W. S. Hwang and J. Weng, “Hierarchical Discriminant Regression,” IEEE Trans. Pattern Analysis and Machine Intelligence, vol. 22, no. 11, pp. 1277 - 1293, Nov. 2000.

J. Weng, J. McClelland, A. Pentland, O. Sporns, I. Stockman, M. Sur and E. Thelen, “Autonomous Mental Development by Robots and Animals,” Science, vol. 291, no. 5504, pp. 599-600, Jan. 26, 2001.

J. Weng and I. Stockman, “Autonomous Mental Development: Workshop on Development and Learning,” AI Magazine, vol. 23, no. 2, pp. 95-98, 2002. 

J. Weng, Y. Zhang and W. Hwang, “Candid Covariance-free Incremental Principal Component Analysis,” IEEE Trans. Pattern Analysis and Machine Intelligence, vol. 25, no. 8, pp. 1034-1040, 2003. 

J. Weng, “Developmental Robotics: Theory and Experiments,” International Journal of Humanoid Robotics, vol. 1, no. 2, pp. 199-235, 2004.

J. Weng and W. Hwang, “From Neural Networks to the Brain: Autonomous Mental Development,” IEEE Computational Intelligence Magazine, vol. 1, no. 3, pp. 15-31, 2006.

J. Weng, “On Developmental Mental Architectures,” Neurocomputing, vol. 70, no. 13-15, pp. 2303-2323, 2007.

Y. Zhang and J. Weng, “Task Transfer by a Developmental Robot,” IEEE Transactions on Evolutionary Computation, vol. 11, no. 2, pp. 226-248, 2007.

X. Huang and J.Weng, “Inherent Value Systems for Autonomous Mental Development,” International Journal of Humanoid Robotics, vol. 4, no. 2, pp. 407-433, 2007.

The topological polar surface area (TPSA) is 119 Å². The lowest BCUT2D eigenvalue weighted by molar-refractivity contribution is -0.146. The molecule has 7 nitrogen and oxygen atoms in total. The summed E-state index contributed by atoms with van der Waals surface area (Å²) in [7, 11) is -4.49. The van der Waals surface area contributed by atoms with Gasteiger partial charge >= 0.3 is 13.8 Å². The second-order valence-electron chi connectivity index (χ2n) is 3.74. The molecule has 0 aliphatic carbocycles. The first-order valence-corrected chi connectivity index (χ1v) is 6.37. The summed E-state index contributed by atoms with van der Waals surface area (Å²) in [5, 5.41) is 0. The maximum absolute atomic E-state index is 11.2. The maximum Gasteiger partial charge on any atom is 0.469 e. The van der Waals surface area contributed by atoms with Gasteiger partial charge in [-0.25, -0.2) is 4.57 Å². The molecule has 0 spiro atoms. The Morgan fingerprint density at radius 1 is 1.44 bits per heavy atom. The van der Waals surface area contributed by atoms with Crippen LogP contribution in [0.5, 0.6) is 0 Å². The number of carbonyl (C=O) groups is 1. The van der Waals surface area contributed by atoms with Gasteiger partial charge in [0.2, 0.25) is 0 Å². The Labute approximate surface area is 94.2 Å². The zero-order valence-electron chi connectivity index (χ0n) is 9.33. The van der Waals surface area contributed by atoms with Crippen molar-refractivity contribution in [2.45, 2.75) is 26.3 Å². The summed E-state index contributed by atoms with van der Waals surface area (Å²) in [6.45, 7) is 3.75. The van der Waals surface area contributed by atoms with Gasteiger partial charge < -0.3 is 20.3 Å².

J.Weng, T. Luwang, H. Lu, X. Xue, “Multilayer In-place Learning Networks for Modeling Functional Layers in the Laminar Cortex,” Neural Networks, vol. 21, no.2-3, pp. 150-159, 2008.

Z. Ji, J. Weng and D. Prokhorov, “Where-What Network 1: ‘Where’ and ‘What’ Assist Each Other Through Top-down Connections,” IEEE International Conference on Development and Learning, Monterey, CA, pp. 61-66, Aug. 9-12, 2008.

M. Luciw, J. Weng, S. Zeng, “Motor Initiated Expectation through Top-Down Connections as Abstract Context in a Physical World,” IEEE International Conference on Development and Learning, Monterey, CA, 115-120, Aug. 9-12, 2008.

J. Weng, “Task Muddiness, Performance Metrics and the Necessity of Autonomous Mental Development,” Minds and Machines, vol. 19, pp. 93-115, 2009.

J. Weng and M. Luciw, “Dually Optimal Neuronal Layers: Lobe Component Analysis,” IEEE Transactions on Autonomous Mental Development, vol. 1, no. 1, pp. 68-85, 2009.